A 79-year-old accountant being chased for a $367 million tax debt is now going to court in a bid to stall the IRD from bringing bankruptcy proceedings against him.
The IRD won a summary judgment against John George Russell this week for $367m.
The Auckland accountant has filed for a judicial review of Inland Revenue's refusal of a proposal he pay $1000-a-week for the rest of his life against his tax debt.
Russell -- who developed a template that the Court of Appeal called a "blatant tax-avoidance scheme" -- first tabled this proposal in 2006 and a number of times since, but it was rejected by the IRD.
He is now seeking interim relief from the High Court preventing the IRD from taking any more enforcement action against him, pending the outcome of the judicial review bid.
This includes bankruptcy proceedings, which Russell's lawyer told the High Court last month was the purpose of the IRD's action against his client.
The application for interim relief is due to be heard in August, and no date has yet been set for the wider judicial review bid.
The judicial review process was one argument advanced by Russell's lawyer, Simon Judd, on why summary judgment should not be entered.
But in awarding summary judgment to the IRD this week, Associate Judge Jeremy Doogue said it would not create any difficulty for the judicial review bid.
Even so, Associate Judge Doogue said Russell's prospect of success in the judicial review proceeding was "not great".
"To summarise, I do not consider that the plaintiff should be delayed in obtaining judgment because of the last minute judicial review proceedings when there has been more than adequate opportunity for the defendant to seek substantive relief by way of judicial review at any time during recent years," the judge said.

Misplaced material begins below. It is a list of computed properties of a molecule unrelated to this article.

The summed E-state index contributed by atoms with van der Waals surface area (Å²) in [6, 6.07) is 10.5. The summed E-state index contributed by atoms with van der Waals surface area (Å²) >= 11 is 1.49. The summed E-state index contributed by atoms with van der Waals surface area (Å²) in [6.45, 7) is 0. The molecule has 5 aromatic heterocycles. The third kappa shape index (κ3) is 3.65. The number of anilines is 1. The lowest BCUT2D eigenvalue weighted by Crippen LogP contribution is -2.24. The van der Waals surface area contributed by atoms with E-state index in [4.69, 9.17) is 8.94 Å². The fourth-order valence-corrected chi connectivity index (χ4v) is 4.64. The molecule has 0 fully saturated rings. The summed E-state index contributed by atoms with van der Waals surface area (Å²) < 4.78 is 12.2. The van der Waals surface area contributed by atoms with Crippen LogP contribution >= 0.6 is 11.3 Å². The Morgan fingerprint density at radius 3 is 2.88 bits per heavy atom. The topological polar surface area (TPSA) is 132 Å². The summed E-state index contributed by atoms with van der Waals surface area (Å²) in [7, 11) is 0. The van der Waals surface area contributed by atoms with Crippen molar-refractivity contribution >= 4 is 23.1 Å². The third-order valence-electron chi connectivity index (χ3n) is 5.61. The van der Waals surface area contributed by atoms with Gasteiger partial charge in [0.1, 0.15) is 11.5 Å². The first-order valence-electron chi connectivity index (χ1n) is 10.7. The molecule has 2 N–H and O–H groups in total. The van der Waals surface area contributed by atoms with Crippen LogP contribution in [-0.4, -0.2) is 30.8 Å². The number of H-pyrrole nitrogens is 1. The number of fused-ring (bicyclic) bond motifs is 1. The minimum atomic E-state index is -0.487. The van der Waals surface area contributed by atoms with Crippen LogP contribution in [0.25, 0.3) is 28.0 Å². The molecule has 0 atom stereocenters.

Between the late 1970s and 2000, Russell established what the Court of Appeal has said was an "elaborate, maze-like structure of companies, partnerships and trusts", and provided advice on how others could avoid tax through their participation in the Russell template.
The IRD argued that through the use of a partnership, Russell avoided paying tax on income earned through Russell template transactions.
It reassessed Russell's personal income and said he should have declared income of $15.76m between 1985 and 2000 instead of $298,700.
This assessment was upheld by the High Court in 2010 and Russell failed to overturn it when he took the case to the Court of Appeal in 2012.
Russell's original tax bill was around $5m, but penalties and compound interest over 25 years inflated it to $138m at the time of his High Court case, and in excess of $177m when he went to the Court of Appeal.